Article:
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Laughter may not be the best medicine after all and can even be harmful to some patients, suggests the authors of a paper published in the Christmas edition of The BMJ.
Researchers from Birmingham and Oxford, in the UK, reviewed the reported benefits and harms of laughter. They used data published between 1946 and 2013. They concluded that laughter is a serious matter.
They identified benefits from laughter; harms from laughter; and conditions causing pathological laughter.
They found some conditions benefit from 'unintentional' (Duchenne) laughter. Laughter can increase pain thresholds although hospital clowns had no impact on distress in children undergoing minor surgery (even though they were in stitches). Laughter reduces arterial wall stiffness, which the researchers suggest may relieve tension. And it lowered the risk of heart attack, so "reading the Christmas BMJ could add years to your life".
Clowns improved lung function in patients with COPD and 'genuine laughter' for a whole day could burn 2000 calories and lower the blood sugar in diabetics. Laughter also enhanced fertility: 36% of would-be mothers who were entertained by a clown after IVF and embryo transfer became pregnant compared with 20% in the control group.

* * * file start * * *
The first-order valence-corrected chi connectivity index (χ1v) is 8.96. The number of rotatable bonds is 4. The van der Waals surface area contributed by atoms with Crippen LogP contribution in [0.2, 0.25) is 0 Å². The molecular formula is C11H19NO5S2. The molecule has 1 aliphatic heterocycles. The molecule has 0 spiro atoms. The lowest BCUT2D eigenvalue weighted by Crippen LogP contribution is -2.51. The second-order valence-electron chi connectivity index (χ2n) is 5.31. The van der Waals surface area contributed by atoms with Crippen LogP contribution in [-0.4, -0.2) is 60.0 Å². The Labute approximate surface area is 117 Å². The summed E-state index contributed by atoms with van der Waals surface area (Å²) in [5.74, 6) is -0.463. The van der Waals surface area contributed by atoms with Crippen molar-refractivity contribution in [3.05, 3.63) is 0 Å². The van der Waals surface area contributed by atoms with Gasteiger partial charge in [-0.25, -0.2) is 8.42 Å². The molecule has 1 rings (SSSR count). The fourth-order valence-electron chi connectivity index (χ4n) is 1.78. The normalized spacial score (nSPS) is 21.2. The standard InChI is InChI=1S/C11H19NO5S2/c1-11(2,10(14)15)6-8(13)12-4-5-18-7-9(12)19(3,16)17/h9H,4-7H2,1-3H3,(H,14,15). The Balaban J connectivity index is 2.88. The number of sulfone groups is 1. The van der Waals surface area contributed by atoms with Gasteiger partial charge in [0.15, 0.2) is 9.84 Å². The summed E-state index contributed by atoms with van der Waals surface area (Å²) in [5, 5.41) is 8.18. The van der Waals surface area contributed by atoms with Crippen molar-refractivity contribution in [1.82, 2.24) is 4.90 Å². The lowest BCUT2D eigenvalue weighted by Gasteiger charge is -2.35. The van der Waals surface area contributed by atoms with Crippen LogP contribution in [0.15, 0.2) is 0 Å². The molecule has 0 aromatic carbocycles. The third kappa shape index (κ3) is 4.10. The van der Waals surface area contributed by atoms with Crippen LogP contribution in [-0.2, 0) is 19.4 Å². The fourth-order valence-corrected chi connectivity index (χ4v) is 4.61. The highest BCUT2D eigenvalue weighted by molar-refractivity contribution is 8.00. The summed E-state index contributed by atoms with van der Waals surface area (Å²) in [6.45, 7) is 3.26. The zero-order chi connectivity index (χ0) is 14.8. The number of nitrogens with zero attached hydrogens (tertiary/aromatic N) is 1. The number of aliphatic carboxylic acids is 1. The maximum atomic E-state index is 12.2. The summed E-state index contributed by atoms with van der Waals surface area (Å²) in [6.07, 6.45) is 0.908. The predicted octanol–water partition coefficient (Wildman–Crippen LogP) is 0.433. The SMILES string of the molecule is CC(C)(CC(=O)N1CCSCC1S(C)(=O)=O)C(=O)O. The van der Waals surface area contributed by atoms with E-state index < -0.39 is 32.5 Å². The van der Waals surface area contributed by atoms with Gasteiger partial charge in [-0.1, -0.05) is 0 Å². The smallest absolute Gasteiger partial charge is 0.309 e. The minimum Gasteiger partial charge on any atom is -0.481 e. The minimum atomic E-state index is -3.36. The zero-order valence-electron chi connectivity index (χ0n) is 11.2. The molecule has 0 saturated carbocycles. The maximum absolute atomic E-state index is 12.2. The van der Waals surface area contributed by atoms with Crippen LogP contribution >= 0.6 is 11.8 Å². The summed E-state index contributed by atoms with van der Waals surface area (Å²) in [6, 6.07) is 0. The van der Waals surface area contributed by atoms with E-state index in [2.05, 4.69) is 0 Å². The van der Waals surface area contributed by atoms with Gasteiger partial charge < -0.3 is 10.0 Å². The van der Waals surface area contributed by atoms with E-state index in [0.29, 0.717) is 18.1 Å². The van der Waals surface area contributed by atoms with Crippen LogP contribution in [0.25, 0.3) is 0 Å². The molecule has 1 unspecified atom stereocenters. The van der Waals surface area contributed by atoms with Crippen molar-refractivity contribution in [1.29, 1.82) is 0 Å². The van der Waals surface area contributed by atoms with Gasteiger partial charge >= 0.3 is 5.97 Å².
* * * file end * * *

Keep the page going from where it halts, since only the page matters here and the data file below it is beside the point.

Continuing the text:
However, the researchers also found that laughter could have adverse effects. One woman with racing heart syndrome collapsed and died after a period of intense laughter and laughing 'fit to burst' was found to cause possible heart rupture or a torn gullet. A quick intake of breath during laughing can cause inhalation of foreign bodies and can provoke an asthma attack. Laughing like a drain can cause incontinence and hernias can occur after laughing: rapture causing rupture.
The authors' list conditions that cause pathological laughter and say this may help in diagnosis: epileptic seizures ("gelastic seizures") are the most common cause.
The researchers say that their review challenges the view that laughter can only be beneficial but do add that humour in any form carries a "low risk of harm and may be beneficial". They conclude that it remains to be seen whether "sick jokes make you ill, dry wit causes dehydration or jokes in bad taste [cause] dysgeusia (distortion of sense of taste)".
Laughter and MIRTH (Methodical Investigation of Risibility, Therapeutic and Harmful): narrative synthesis, R E Ferner & J K Aronson, BMJ 2013 - doi: 10.1136/bmj.f7274
Article adapted by Medical News Today from original press release. Click 'references' tab above for source.
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